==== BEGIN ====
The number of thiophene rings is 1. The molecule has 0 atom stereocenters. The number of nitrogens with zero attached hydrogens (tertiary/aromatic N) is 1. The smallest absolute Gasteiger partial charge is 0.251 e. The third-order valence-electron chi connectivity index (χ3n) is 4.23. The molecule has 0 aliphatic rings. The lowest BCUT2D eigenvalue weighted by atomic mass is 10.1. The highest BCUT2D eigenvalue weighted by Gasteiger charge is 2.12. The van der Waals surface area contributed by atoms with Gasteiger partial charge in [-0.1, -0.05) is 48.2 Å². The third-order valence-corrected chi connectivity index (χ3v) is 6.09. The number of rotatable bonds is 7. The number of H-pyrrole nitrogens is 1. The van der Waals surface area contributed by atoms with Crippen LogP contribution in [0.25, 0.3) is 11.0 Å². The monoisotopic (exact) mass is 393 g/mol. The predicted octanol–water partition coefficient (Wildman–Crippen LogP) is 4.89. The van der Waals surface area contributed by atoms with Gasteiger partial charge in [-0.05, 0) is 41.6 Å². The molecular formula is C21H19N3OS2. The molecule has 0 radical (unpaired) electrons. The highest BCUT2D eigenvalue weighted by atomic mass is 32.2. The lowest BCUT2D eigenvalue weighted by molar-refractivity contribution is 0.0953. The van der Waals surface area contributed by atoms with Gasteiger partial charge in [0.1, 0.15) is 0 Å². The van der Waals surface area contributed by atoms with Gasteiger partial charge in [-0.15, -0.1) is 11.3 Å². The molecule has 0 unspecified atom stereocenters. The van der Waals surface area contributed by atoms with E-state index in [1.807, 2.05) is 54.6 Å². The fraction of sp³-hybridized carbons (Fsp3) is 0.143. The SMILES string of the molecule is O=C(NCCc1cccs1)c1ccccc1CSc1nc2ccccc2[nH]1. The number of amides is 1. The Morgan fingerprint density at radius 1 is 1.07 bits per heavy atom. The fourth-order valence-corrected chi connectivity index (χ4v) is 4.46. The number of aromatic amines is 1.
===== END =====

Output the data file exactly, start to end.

The number of thiophene rings is 1. The molecule has 0 atom stereocenters. The number of nitrogens with zero attached hydrogens (tertiary/aromatic N) is 1. The smallest absolute Gasteiger partial charge is 0.251 e. The third-order valence-electron chi connectivity index (χ3n) is 4.23. The molecule has 0 aliphatic rings. The lowest BCUT2D eigenvalue weighted by atomic mass is 10.1. The highest BCUT2D eigenvalue weighted by Gasteiger charge is 2.12. The van der Waals surface area contributed by atoms with Gasteiger partial charge in [-0.1, -0.05) is 48.2 Å². The third-order valence-corrected chi connectivity index (χ3v) is 6.09. The number of rotatable bonds is 7. The number of H-pyrrole nitrogens is 1. The van der Waals surface area contributed by atoms with Crippen LogP contribution in [0.25, 0.3) is 11.0 Å². The monoisotopic (exact) mass is 393 g/mol. The predicted octanol–water partition coefficient (Wildman–Crippen LogP) is 4.89. The van der Waals surface area contributed by atoms with Gasteiger partial charge in [-0.05, 0) is 41.6 Å². The molecular formula is C21H19N3OS2. The molecule has 0 radical (unpaired) electrons. The highest BCUT2D eigenvalue weighted by atomic mass is 32.2. The lowest BCUT2D eigenvalue weighted by molar-refractivity contribution is 0.0953. The van der Waals surface area contributed by atoms with Gasteiger partial charge in [0.1, 0.15) is 0 Å². The van der Waals surface area contributed by atoms with Gasteiger partial charge in [-0.15, -0.1) is 11.3 Å². The molecule has 0 unspecified atom stereocenters. The van der Waals surface area contributed by atoms with E-state index in [1.807, 2.05) is 54.6 Å². The fraction of sp³-hybridized carbons (Fsp3) is 0.143. The SMILES string of the molecule is O=C(NCCc1cccs1)c1ccccc1CSc1nc2ccccc2[nH]1. The number of amides is 1. The Morgan fingerprint density at radius 1 is 1.07 bits per heavy atom. The fourth-order valence-corrected chi connectivity index (χ4v) is 4.46. The number of aromatic amines is 1.